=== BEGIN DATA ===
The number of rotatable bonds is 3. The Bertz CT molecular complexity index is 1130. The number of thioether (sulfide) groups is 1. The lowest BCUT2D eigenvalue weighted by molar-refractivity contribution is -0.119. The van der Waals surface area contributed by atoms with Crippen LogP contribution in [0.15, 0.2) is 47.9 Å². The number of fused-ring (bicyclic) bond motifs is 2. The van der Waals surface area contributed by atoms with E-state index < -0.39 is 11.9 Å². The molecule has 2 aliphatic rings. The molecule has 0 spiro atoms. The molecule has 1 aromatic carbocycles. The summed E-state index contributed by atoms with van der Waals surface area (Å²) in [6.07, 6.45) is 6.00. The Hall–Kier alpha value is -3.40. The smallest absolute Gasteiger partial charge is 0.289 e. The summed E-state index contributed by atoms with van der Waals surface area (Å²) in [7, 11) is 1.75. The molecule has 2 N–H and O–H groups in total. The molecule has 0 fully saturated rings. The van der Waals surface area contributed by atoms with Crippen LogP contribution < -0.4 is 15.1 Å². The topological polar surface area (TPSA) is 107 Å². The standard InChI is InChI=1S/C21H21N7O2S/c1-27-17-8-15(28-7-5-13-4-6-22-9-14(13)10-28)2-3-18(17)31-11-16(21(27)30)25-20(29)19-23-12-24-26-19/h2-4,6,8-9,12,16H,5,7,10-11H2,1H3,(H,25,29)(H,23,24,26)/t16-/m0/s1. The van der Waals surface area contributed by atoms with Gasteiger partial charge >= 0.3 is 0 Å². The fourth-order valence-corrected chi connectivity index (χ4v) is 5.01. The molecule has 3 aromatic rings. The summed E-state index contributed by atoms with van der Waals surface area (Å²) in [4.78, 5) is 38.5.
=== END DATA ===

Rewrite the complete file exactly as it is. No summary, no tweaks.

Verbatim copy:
The number of rotatable bonds is 3. The Bertz CT molecular complexity index is 1130. The number of thioether (sulfide) groups is 1. The lowest BCUT2D eigenvalue weighted by molar-refractivity contribution is -0.119. The van der Waals surface area contributed by atoms with Crippen LogP contribution in [0.15, 0.2) is 47.9 Å². The number of fused-ring (bicyclic) bond motifs is 2. The van der Waals surface area contributed by atoms with E-state index < -0.39 is 11.9 Å². The molecule has 2 aliphatic rings. The molecule has 0 spiro atoms. The molecule has 1 aromatic carbocycles. The summed E-state index contributed by atoms with van der Waals surface area (Å²) in [6.07, 6.45) is 6.00. The Hall–Kier alpha value is -3.40. The smallest absolute Gasteiger partial charge is 0.289 e. The summed E-state index contributed by atoms with van der Waals surface area (Å²) in [7, 11) is 1.75. The molecule has 2 N–H and O–H groups in total. The molecule has 0 fully saturated rings. The van der Waals surface area contributed by atoms with Crippen LogP contribution < -0.4 is 15.1 Å². The topological polar surface area (TPSA) is 107 Å². The standard InChI is InChI=1S/C21H21N7O2S/c1-27-17-8-15(28-7-5-13-4-6-22-9-14(13)10-28)2-3-18(17)31-11-16(21(27)30)25-20(29)19-23-12-24-26-19/h2-4,6,8-9,12,16H,5,7,10-11H2,1H3,(H,25,29)(H,23,24,26)/t16-/m0/s1. The van der Waals surface area contributed by atoms with Gasteiger partial charge >= 0.3 is 0 Å². The fourth-order valence-corrected chi connectivity index (χ4v) is 5.01. The molecule has 3 aromatic rings. The summed E-state index contributed by atoms with van der Waals surface area (Å²) in [4.78, 5) is 38.5.